Judo players have no reason to feel blue

By Roger Highfield, Science Editor

The puzzling discovery that Olympic judo players wearing blue were more likely to be winners has at last been explained: their success was nothing to do with being blue – they were simply better athletes.

The suggestion that wearing blue in judo is an advantage has been challenged
The suggestion that wearing blue in judo is an advantage has been challenged

Various studies had already found that wearing the colour red seems to help people to win in boxing, wrestling and football, with scientists arguing that the colour influenced human aggression – reds and oranges also signal dominance and superiority throughout the natural world in birds sticklebacks and mandrills – and gave some advantage when human competitors are closely matched.

But this finding was challenged by the study of data from judo matches at the 2004 Olympics in the prestigious journal Nature which showed that athletes wearing a blue outfit win more often than those wearing a white outfit.

This seemed to suggest that blue is more intimidating than white. Or perhaps white is more noticeable, so that the blue contestant can better anticipate his opponent’s moves.

But today, in the Proceedings of the Royal Society, Biological Sciences, Dr Peter Dijkstra of the Universities of Groningen and Glasgow, and Paul Preenen, a student at the University of Amsterdam show the findings were flawed because the blue and white outfits – judogi – were not assigned at random.



Top ranking athletes seeded in the competition to avoid playing each other in early rounds were given blue outfits in the first round but also had a higher chance of wearing blue in subsequent rounds.

They won frequently, of course, and that gave the win-bias for blue.

To make the bias worse, judo players in blue had, on average, several minutes more time to rest in a tournament.

Now, in their follow up study of 71 other judo tournaments, and a reanalysis of the 2004 Olympics data, where they took these confounding factors into account, they detected an equal number of blue and white winners, suggesting that a white-blue outfit pairing ensures fair play.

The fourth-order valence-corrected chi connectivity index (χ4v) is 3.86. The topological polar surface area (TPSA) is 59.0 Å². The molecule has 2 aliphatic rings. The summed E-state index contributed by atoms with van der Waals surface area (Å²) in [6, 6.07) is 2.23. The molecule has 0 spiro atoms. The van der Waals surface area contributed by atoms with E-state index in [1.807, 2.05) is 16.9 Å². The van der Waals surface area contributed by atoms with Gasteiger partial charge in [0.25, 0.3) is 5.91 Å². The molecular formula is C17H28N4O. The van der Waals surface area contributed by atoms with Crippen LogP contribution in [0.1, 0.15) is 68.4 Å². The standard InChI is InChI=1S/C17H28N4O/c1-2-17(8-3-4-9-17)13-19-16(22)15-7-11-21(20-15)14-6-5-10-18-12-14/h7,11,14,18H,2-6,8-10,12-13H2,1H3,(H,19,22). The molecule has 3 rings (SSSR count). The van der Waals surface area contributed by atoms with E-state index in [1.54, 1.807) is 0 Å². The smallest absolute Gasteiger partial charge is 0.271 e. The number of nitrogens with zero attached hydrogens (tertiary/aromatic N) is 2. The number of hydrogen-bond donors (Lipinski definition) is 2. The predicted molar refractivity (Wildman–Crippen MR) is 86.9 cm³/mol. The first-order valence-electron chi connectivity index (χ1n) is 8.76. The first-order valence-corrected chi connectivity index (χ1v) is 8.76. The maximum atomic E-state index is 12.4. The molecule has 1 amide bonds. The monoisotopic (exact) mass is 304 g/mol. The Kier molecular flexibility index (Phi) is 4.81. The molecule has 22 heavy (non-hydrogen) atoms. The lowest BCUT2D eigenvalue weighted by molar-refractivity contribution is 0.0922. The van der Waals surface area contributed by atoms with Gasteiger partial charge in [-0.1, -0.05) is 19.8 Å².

The team calls for a reanalysis of the data on the effects on colour to make sure that there are not confounding factors “to determine whether colour-associated winning biases exist in human combat sport in the first place.”

However, they say that the case for effects linked with red and with black, are in general supported by earlier work, so that it may be better for sporting authorities to avoid these colours and switch to blue and white pairings as a fairer alternative.

Several studies back the widespread perception — reinforced by scarlet tunics once used in combat, red power ties in the boardroom and golfer Tiger Woods’s red shirts — that the colour red enhances the power of those it adorns.

Anthropologists at the University of Durham found that football players score more goals – as supporters of Arsenal, Liverpool and Manchester United already know – and Olympic athletes win more matches when wearing red.

Redness also indicates anger, testosterone and male aggression in humans, mandrills and sticklebacks.

In experiments, red leg bands have helped ringed birds win a higher place in the pecking order.

“The evidence for red is comprehensible and may actually exist – several studies found these results,” says Mr Preenen.

Black is associated with evil and death in virtually all cultures. Two decades ago, a study found that teams of the National Football League and the National Hockey League with black uniforms were penalised more often, triggering debate about whether this might be due to referees being more prone to penalize athletes wearing black or an increased aggressiveness in players wearing black.

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